In Sherry's Ramblings

Sherry’s Ramblings


I’d like to present to you the Opinion of Others Parents, or what every parent has had to face at one point or another:

Taking the easy way out and avoiding being in charge of things always seems like the easiest choice but the long term consequences are dire. Kids have to learn that they can’t have their way simply by persisting at misbehaving. Helpless unless you had a six foot fence or locked the child in their room? Listen to yourself, that’s ridiculous. Good parenting means saying no, alot, and enforcing loving structure in children’s lives.


To which I say:


No parent knows it all nor is perfect.

Yes, saying “No” and enforcing a loving structure is how children should be raised, and just because I am choosing to not fight this particular battle and force my son to sleep alone, doesn’t mean I am not doing saying “No” and giving in all the time to my toddler.

Actually, it’s kind of funny. I am probably one of the stricter parents out there, as my family and friends can attest to.

It’s not like I’m mixing heroin in his food. I’m co-sleeping with my toddler, it isn’t the end of the world, and is actually something a lot of people around the world (as I discovered) do.

Even here in North America, I have met parents who are vehement in forcing their children to sleep alone at night, but even they have bent the rules from time to time (on vacation for instance) to co-sleep with their children.

If their children had a choice, they’d sleep with their parents, from what I hear. What’s wrong with giving in to that, at the sacrifice of being able to sleep alone as adults?

It is true I did not choose to voluntarily co-sleep with my toddler, and I have at one point let him cry ito out as a baby to sleep alone without waking up for any more milk, but I am making a choice NOW to sleep with him in a family bed rather than forcing him to go through the drama of “learning” how to sleep on his own.

We are choosing to empathize with him as a child who requires at this age, the security of two warm adult bodies at night until he decides for himself he is old enough to be sleeping alone. It is not what I want as an individual, but it is what we have picked as a family.

He’ll get there eventually. It won’t last forever.

Lastly, just because I co-sleep also doesn’t mean I won’t raise a “functional” child who is well-behaved and intelligent. That has nothing to do with anything.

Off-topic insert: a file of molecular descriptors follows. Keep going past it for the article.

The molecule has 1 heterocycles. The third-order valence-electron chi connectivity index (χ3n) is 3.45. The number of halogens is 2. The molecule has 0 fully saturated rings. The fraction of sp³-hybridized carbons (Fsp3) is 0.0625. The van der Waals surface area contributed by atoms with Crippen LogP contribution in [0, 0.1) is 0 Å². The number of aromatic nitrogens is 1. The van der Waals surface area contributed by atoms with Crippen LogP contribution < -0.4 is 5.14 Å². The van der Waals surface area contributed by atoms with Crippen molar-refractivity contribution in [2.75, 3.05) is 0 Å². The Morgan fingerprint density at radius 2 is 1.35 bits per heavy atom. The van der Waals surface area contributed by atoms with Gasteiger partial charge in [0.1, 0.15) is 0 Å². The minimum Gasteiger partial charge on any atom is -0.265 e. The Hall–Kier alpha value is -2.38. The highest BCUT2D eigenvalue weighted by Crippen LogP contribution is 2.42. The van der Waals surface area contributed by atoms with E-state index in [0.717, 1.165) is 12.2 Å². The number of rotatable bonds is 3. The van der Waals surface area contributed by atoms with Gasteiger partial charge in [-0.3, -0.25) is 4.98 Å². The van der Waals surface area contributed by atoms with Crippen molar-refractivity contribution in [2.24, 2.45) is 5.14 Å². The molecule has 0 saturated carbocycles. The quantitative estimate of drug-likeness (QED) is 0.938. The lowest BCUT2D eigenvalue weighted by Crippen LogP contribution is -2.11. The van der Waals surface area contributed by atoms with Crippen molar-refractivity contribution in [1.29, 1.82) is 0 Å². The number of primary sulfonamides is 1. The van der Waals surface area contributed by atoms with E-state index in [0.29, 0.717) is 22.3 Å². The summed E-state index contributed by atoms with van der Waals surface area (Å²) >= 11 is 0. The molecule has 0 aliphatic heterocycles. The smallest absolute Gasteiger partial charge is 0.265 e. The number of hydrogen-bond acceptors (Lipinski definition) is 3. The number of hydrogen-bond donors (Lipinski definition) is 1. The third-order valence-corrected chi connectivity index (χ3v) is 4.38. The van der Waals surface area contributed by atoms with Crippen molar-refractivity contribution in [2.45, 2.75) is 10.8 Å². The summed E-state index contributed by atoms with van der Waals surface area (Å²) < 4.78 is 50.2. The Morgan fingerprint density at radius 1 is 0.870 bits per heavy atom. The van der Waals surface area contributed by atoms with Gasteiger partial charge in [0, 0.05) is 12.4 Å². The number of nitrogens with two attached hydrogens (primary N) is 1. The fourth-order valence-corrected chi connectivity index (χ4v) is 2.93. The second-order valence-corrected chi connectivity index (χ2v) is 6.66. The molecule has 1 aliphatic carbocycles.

For my partner and I, who are both highly functional, successful and I daresay pathologically independent adults by almost all measures, we ourselves, co-slept with our families until about the age of 7 and we haven’t turned out for the worse. I’m sure my parents did not choose to do this, but they did it anyway.

(They even do it now with the grandchildren when they visit, but the kids sleep independently from their parents.)

My whole point of this, is to not to attack any parent. Ever.

…but realize that you’re not always right and what you do, is not always the only way to do it.

You are doing what you think is best for you and your family, and no one loves their children more than their parents no matter what they do and choose as their lifestyle.

You have to pick and choose your battles. Kids are not always going to do what you want.

Enough. On to more important matters….


… read all about it here. I promise it’s a funny post.

And very true… I should know, I’m the one who wrote it. 😉


I am debating whether I should stay firm to saying: NO RESOLUTIONS this year, but I think I shall.

Every time I make them, I smash them within the first few months out of pure rebellion. I’m obstinate like that.

At any rate, I have some soft goals I’d like to see if I can hit this year, most notably:

  • Work & make more money again *shakes fist at hiring managers* and after I get to work, start back up with saving pots of money again.
  • Add fewer items to my wardrobe – I have started just making lists of What I Want, and I am realizing it is helping me look at it more objectively when it’s written down / listed, and in many cases I think: Really? Don’t need that, after all, eh?
  • Eat even more vegetarian/vegan – I am doing well but I would like to see if I can make it work more often; thus far, vegan sushi has proven to be a winner.

That’s it.

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Sherry of Save. Spend. Splurge.

Am my own Sugar Daddy. Am a millionaire at 36 after getting out of $60K of student debt in 18 months, a little over a decade earlier, using I have worked 50% of my career (taking 1-2 year breaks), and quadrupled my income within 2 years of graduating, going from $65K to $260K with an average lifetime savings rate of 50%. I have 11 side incomes that are on track in 2020 to make me $50K - $75K. I could retire today if I wanted, but love my work-life balance as a freelancing consultant in STEM (Science, Technology, Engineering, Math). I am all about balance - between time and money, and also enjoying my money. I also post daily on Instagram @saverspender.

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